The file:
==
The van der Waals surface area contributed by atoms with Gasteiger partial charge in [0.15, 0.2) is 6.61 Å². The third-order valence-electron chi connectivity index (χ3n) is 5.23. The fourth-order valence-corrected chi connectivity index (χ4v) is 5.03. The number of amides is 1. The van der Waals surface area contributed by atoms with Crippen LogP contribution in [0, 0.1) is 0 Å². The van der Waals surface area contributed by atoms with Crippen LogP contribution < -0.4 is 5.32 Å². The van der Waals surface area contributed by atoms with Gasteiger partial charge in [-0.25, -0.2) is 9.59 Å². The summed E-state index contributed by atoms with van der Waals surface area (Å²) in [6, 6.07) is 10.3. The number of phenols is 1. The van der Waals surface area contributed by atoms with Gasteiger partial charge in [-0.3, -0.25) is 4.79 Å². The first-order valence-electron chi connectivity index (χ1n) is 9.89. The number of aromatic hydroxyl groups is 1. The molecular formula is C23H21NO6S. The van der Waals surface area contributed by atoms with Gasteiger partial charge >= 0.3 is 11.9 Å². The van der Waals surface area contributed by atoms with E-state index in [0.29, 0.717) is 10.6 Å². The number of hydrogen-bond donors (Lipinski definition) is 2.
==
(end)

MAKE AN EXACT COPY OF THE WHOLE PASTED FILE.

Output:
The van der Waals surface area contributed by atoms with Gasteiger partial charge in [0.15, 0.2) is 6.61 Å². The third-order valence-electron chi connectivity index (χ3n) is 5.23. The fourth-order valence-corrected chi connectivity index (χ4v) is 5.03. The number of amides is 1. The van der Waals surface area contributed by atoms with Crippen LogP contribution in [0, 0.1) is 0 Å². The van der Waals surface area contributed by atoms with Crippen LogP contribution < -0.4 is 5.32 Å². The van der Waals surface area contributed by atoms with Gasteiger partial charge in [-0.25, -0.2) is 9.59 Å². The summed E-state index contributed by atoms with van der Waals surface area (Å²) in [6, 6.07) is 10.3. The number of phenols is 1. The van der Waals surface area contributed by atoms with Gasteiger partial charge in [-0.3, -0.25) is 4.79 Å². The first-order valence-electron chi connectivity index (χ1n) is 9.89. The number of aromatic hydroxyl groups is 1. The molecular formula is C23H21NO6S. The van der Waals surface area contributed by atoms with Gasteiger partial charge >= 0.3 is 11.9 Å². The van der Waals surface area contributed by atoms with E-state index in [0.29, 0.717) is 10.6 Å². The number of hydrogen-bond donors (Lipinski definition) is 2.